What is the History of Convict Leasing in Sugar Land?


Prisoners Working Construction.


Interior View of Sleeping Barracks.


Sugar Land Property and Buildings.

Shortly following the end of the Civil War, Cunningham’s purchase of what used to be “Oakland Plantations” shaped much of what Sugar Land has become today. He invested more than $1 million into the property, developing a sugar mill and a sugar refinery, and then a town began to develop around it. At the time, much of the work force was made up of convicts that were leased from prison farms. After slavery was outlawed by the Thirteenth Amendment (which included a loophole that allowed for the involuntary servitude of a convicted criminal), blacks in America were incarcerated at far higher rates than their white contemporaries, which is a racial gap that continued up to modern times. These men and women were commonly leased to work on plantations such as Cunningham’s. After Cunningham’s plantation changed hands and became the home of the Imperial Sugar Company, the leasing of convicts continued.

The state of Texas opened the Imperial State Prison Farm, one of the first penal institutions it owned, in 1909 on land that had previously belonged to Imperial Sugar. It was renamed the Central State Prison Farm in 1930, and construction on additional units funded by the Texas state legislature soon followed. By the 1950’s, over 1,000 inmates resided in the prison. Over the years, land was transferred/sold to other parties to aid in Sugar Land’s rapid development. The 5,200-acre prison farm was reduced to about 330 acres by February 2011, and the Texas Department of Criminal Justice officially announced the closing of the Central State Prison Farm in August of the same year. The remaining inmates were spread throughout the state, with quite a few landing in the nearby Jester State prison farm units.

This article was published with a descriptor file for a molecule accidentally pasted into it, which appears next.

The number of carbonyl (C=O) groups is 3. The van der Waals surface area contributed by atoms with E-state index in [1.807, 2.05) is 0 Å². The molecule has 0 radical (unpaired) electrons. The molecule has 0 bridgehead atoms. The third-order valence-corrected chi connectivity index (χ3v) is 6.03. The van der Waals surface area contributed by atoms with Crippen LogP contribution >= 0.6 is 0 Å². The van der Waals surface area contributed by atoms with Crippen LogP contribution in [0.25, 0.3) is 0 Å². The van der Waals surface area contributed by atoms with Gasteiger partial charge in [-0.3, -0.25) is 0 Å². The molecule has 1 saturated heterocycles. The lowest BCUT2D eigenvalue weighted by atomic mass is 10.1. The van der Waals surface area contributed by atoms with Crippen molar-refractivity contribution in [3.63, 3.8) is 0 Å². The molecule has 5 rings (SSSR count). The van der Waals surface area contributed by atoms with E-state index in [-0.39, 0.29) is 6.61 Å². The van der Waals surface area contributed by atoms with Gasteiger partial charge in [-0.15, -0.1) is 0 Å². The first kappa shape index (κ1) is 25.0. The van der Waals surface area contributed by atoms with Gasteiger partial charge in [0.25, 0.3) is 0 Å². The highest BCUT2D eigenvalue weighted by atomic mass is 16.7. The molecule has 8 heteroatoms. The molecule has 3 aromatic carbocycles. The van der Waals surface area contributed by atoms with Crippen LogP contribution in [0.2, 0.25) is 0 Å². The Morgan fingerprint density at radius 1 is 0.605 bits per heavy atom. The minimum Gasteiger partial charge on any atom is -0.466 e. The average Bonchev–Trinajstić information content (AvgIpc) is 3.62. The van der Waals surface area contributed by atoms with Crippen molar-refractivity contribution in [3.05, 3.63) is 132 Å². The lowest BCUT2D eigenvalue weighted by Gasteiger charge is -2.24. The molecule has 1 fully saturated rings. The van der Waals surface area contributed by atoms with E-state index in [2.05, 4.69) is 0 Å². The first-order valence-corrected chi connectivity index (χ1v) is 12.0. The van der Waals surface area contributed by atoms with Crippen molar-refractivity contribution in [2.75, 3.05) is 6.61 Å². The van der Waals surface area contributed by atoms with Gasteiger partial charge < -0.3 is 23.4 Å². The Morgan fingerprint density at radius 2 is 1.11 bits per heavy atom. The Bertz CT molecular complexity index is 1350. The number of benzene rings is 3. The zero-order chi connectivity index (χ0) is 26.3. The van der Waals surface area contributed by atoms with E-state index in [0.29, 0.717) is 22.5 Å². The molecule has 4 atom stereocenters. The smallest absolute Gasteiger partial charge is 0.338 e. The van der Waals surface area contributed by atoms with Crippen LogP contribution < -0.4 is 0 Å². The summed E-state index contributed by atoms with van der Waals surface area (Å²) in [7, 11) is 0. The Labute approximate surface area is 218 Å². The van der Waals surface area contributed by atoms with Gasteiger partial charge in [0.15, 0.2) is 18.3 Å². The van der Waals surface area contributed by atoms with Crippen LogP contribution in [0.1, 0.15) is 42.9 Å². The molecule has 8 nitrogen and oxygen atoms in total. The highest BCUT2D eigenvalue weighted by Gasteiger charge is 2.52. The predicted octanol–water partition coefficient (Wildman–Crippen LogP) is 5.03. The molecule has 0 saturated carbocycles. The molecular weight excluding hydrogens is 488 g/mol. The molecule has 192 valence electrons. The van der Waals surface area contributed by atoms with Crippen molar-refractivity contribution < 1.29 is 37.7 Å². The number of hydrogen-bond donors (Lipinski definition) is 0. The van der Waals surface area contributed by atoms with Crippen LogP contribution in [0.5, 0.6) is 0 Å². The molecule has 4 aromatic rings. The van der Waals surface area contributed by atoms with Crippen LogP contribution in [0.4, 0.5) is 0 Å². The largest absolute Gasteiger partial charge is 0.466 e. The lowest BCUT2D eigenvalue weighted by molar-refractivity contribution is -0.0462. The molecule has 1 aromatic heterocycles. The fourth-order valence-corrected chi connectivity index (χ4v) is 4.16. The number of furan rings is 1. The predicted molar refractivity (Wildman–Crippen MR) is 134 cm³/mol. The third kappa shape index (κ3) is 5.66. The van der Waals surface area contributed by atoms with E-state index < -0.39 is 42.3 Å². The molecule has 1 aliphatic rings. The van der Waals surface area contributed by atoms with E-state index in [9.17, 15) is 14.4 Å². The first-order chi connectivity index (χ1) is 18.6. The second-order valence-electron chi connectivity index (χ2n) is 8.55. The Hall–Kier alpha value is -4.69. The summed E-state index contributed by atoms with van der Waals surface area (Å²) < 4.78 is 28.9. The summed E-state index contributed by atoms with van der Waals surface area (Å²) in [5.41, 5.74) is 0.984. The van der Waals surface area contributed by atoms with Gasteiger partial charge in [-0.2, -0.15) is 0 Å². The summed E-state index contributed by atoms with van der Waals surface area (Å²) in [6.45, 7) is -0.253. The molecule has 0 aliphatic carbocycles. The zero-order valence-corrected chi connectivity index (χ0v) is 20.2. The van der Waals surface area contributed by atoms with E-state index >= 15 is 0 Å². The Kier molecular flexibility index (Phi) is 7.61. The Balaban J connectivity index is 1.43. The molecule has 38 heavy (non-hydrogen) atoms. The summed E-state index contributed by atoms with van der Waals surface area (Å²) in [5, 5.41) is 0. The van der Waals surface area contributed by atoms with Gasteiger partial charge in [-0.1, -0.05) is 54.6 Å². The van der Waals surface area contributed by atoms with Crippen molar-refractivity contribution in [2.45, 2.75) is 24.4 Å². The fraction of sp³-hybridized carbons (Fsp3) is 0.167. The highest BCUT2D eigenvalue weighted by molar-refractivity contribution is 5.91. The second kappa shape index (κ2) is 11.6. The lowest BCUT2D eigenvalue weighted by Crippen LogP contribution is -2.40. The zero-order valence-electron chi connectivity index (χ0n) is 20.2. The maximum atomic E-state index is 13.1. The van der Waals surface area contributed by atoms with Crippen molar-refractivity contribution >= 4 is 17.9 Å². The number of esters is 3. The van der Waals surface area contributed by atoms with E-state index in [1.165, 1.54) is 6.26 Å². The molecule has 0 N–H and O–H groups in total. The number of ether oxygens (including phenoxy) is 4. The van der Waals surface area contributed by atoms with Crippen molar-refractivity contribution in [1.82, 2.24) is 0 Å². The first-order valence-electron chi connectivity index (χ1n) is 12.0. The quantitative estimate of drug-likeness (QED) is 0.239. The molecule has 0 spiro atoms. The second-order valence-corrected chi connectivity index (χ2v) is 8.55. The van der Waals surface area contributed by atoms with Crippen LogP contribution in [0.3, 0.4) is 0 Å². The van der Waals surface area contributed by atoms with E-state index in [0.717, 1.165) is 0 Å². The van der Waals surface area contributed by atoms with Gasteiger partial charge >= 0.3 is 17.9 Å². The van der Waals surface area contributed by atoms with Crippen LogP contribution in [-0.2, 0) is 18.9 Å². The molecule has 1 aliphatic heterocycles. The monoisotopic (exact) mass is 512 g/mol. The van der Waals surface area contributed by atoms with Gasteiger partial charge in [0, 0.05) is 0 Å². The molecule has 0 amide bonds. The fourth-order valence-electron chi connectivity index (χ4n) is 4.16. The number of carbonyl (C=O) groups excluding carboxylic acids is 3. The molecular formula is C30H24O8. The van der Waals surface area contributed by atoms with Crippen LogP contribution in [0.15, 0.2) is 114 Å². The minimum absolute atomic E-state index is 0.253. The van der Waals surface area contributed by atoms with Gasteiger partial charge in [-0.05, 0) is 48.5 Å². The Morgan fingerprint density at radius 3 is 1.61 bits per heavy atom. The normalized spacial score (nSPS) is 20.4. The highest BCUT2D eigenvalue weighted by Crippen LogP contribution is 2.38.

What is convict leasing?
What is the History of Convict Leasing in Sugar Land?